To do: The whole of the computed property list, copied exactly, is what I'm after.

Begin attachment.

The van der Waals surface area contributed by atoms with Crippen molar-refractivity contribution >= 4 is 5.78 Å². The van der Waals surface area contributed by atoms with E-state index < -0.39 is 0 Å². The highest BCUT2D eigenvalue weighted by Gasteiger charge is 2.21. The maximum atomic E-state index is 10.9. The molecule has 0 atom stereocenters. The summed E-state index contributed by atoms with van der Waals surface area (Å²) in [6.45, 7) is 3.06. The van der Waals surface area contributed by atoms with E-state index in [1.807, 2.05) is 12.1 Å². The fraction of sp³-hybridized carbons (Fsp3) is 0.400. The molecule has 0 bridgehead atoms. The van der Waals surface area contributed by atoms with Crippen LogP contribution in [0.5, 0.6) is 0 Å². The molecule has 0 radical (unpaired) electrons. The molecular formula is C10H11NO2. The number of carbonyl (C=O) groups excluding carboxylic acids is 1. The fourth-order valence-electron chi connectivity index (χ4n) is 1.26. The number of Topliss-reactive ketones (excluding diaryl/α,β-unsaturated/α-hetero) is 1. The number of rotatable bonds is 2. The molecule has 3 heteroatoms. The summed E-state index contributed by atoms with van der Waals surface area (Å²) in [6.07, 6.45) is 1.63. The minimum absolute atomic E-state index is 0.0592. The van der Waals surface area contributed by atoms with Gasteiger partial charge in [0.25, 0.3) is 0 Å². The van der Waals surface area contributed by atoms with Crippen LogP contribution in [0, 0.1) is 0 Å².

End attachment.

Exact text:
The van der Waals surface area contributed by atoms with Crippen molar-refractivity contribution >= 4 is 5.78 Å². The van der Waals surface area contributed by atoms with E-state index < -0.39 is 0 Å². The highest BCUT2D eigenvalue weighted by Gasteiger charge is 2.21. The maximum atomic E-state index is 10.9. The molecule has 0 atom stereocenters. The summed E-state index contributed by atoms with van der Waals surface area (Å²) in [6.45, 7) is 3.06. The van der Waals surface area contributed by atoms with E-state index in [1.807, 2.05) is 12.1 Å². The fraction of sp³-hybridized carbons (Fsp3) is 0.400. The molecule has 0 bridgehead atoms. The van der Waals surface area contributed by atoms with Crippen LogP contribution in [0.5, 0.6) is 0 Å². The molecule has 0 radical (unpaired) electrons. The molecular formula is C10H11NO2. The number of carbonyl (C=O) groups excluding carboxylic acids is 1. The fourth-order valence-electron chi connectivity index (χ4n) is 1.26. The number of Topliss-reactive ketones (excluding diaryl/α,β-unsaturated/α-hetero) is 1. The number of rotatable bonds is 2. The molecule has 3 heteroatoms. The summed E-state index contributed by atoms with van der Waals surface area (Å²) in [6.07, 6.45) is 1.63. The minimum absolute atomic E-state index is 0.0592. The van der Waals surface area contributed by atoms with Gasteiger partial charge in [0.25, 0.3) is 0 Å². The van der Waals surface area contributed by atoms with Crippen LogP contribution in [0, 0.1) is 0 Å².